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Middle East Claims 40 percent of Journalists Killed in 2013

UNITED NATIONS, Sep 10 2014 (IPS) - The strife-torn Middle East has accounted for around 40 percent of all journalists killed last year, according to the New York-based Committee to Protect Journalists (CPJ).

“The media crisis in the Middle East is truly without precedent”, said Joel Simon, Executive Director of CPJ, at a U.N. press conference on Wednesday.

The political upheaval in the Middle East has resulted in journalists being kidnapped, jailed or killed by both governments and non-state actors.

As a result, CPJ has called on U.N. member states to take decisive action against these widespread criminal acts and support the first International Day to End Impunity for Crimes against Journalists on November 2.

Sherif Mansour, CPJ coordinator for the Middle East and Northern Africa, told reporters that in February Egypt was added to the CPJ risk list because of the killing of six journalists.

Currently, Egypt is among the top five countries that jail journalists. The conviction of three Al Jazeera journalists (Peter Greste, Mohamed Fahmy and Baher Mohamed) “exposed Egypt’s judiciary to global ridicule”, Simon said.

Mansour pointed out that self-censorship by news organisations, and censorship by governments threaten not only freedom of expression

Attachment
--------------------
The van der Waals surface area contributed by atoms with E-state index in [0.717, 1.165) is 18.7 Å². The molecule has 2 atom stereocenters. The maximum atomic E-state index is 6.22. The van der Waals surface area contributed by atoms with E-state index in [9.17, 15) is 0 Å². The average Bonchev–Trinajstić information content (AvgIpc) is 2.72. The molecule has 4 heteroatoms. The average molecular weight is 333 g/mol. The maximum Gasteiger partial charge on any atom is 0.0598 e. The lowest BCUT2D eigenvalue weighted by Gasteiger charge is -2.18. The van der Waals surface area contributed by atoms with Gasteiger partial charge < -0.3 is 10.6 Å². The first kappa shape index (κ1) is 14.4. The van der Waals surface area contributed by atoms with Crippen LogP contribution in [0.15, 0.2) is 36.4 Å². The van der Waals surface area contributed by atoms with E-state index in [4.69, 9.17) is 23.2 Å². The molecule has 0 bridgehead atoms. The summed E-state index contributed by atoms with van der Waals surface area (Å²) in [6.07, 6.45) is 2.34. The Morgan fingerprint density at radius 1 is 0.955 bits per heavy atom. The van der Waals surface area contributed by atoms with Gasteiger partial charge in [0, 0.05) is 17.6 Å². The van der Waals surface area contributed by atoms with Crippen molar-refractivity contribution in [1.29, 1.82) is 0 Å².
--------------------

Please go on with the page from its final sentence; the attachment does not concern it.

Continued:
but also force independent and critical voices into silence or exile.

Referring to Iran, CPJ said it is concerned that President Hassan Rouhani is not delivering on his promises to re-open the 4,000-member Association of Iranian Journalists, while dozens of journalists remain imprisoned, often with no charges and no access to their lawyers.

With around 35 journalists in jail each, Iran and China are heading the list.

Maziar Bahari, Iranian journalist and filmmaker, called on the media to challenge Rouhani, when he arrives in New York next week to address the U.N. General Assembly sessions – specifically about his country’s violations against the media.

According to CPJ, Syria is the most dangerous place for journalists, and it has been such since 2011, with the Islamic State of Iraq and Syria increasingly posing threats.

“More than 70 journalists have been killed covering the Syrian conflict and about 80 have been kidnapped and 20 journalists are still missing”, Simon said.

Simon said governments should not pay ransom for kidnapped journalists, as ultimately this would make the environment more dangerous and would fund terror operations threatening journalists themselves.

“We have some countries that say they don’t pay ransom but actually do, and others that say they don’t pay ransom, and don’t” — like the US, Canada or the UK.

 
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